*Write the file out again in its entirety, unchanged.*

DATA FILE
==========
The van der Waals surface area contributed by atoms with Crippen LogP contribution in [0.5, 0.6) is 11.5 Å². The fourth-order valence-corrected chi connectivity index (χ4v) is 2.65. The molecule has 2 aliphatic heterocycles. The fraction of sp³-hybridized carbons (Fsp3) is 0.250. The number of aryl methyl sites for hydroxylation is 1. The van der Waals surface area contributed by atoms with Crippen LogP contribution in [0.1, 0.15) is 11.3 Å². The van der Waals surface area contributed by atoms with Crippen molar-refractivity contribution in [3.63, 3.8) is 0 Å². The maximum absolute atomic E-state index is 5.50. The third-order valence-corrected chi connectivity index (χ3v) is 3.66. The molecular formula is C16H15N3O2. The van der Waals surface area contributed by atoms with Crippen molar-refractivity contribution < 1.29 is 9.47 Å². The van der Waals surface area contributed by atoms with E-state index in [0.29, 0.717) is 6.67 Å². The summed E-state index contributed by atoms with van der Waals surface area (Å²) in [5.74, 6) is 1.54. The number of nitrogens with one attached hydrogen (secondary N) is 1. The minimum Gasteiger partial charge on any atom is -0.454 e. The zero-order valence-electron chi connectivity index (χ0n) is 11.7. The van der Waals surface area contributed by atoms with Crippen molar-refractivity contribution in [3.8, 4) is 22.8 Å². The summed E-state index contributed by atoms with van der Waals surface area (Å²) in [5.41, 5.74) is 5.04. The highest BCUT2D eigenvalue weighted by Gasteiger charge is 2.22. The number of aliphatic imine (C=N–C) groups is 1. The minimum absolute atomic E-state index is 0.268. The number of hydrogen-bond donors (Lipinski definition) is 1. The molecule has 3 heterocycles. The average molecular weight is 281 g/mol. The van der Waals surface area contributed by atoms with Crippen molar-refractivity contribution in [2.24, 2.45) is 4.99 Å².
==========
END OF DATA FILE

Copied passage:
The van der Waals surface area contributed by atoms with Crippen LogP contribution in [0.5, 0.6) is 11.5 Å². The fourth-order valence-corrected chi connectivity index (χ4v) is 2.65. The molecule has 2 aliphatic heterocycles. The fraction of sp³-hybridized carbons (Fsp3) is 0.250. The number of aryl methyl sites for hydroxylation is 1. The van der Waals surface area contributed by atoms with Crippen LogP contribution in [0.1, 0.15) is 11.3 Å². The van der Waals surface area contributed by atoms with Crippen molar-refractivity contribution in [3.63, 3.8) is 0 Å². The maximum absolute atomic E-state index is 5.50. The third-order valence-corrected chi connectivity index (χ3v) is 3.66. The molecular formula is C16H15N3O2. The van der Waals surface area contributed by atoms with Crippen molar-refractivity contribution < 1.29 is 9.47 Å². The van der Waals surface area contributed by atoms with E-state index in [0.29, 0.717) is 6.67 Å². The summed E-state index contributed by atoms with van der Waals surface area (Å²) in [5.74, 6) is 1.54. The number of nitrogens with one attached hydrogen (secondary N) is 1. The minimum Gasteiger partial charge on any atom is -0.454 e. The zero-order valence-electron chi connectivity index (χ0n) is 11.7. The van der Waals surface area contributed by atoms with Crippen molar-refractivity contribution in [3.8, 4) is 22.8 Å². The summed E-state index contributed by atoms with van der Waals surface area (Å²) in [5.41, 5.74) is 5.04. The highest BCUT2D eigenvalue weighted by Gasteiger charge is 2.22. The number of aliphatic imine (C=N–C) groups is 1. The minimum absolute atomic E-state index is 0.268. The number of hydrogen-bond donors (Lipinski definition) is 1. The molecule has 3 heterocycles. The average molecular weight is 281 g/mol. The van der Waals surface area contributed by atoms with Crippen molar-refractivity contribution in [2.24, 2.45) is 4.99 Å².